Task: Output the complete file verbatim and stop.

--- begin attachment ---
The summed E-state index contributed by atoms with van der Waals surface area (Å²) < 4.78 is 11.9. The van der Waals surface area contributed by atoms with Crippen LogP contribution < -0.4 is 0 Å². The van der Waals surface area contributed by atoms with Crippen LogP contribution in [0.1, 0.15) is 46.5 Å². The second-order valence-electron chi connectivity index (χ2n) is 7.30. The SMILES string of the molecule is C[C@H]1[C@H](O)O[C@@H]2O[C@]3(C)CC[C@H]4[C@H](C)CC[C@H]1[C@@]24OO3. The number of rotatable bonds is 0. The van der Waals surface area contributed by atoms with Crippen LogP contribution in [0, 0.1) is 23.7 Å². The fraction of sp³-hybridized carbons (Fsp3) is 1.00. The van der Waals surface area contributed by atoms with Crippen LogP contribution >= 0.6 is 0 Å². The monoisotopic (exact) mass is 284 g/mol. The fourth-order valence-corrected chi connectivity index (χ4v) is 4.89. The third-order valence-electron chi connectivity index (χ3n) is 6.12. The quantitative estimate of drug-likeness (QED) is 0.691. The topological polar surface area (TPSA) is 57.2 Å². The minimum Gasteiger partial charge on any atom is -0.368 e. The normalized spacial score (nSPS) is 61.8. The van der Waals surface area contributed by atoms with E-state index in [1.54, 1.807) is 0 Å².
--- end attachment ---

The summed E-state index contributed by atoms with van der Waals surface area (Å²) < 4.78 is 11.9. The van der Waals surface area contributed by atoms with Crippen LogP contribution < -0.4 is 0 Å². The van der Waals surface area contributed by atoms with Crippen LogP contribution in [0.1, 0.15) is 46.5 Å². The second-order valence-electron chi connectivity index (χ2n) is 7.30. The SMILES string of the molecule is C[C@H]1[C@H](O)O[C@@H]2O[C@]3(C)CC[C@H]4[C@H](C)CC[C@H]1[C@@]24OO3. The number of rotatable bonds is 0. The van der Waals surface area contributed by atoms with Crippen LogP contribution in [0, 0.1) is 23.7 Å². The fraction of sp³-hybridized carbons (Fsp3) is 1.00. The van der Waals surface area contributed by atoms with Crippen LogP contribution >= 0.6 is 0 Å². The monoisotopic (exact) mass is 284 g/mol. The fourth-order valence-corrected chi connectivity index (χ4v) is 4.89. The third-order valence-electron chi connectivity index (χ3n) is 6.12. The quantitative estimate of drug-likeness (QED) is 0.691. The topological polar surface area (TPSA) is 57.2 Å². The minimum Gasteiger partial charge on any atom is -0.368 e. The normalized spacial score (nSPS) is 61.8. The van der Waals surface area contributed by atoms with E-state index in [1.54, 1.807) is 0 Å².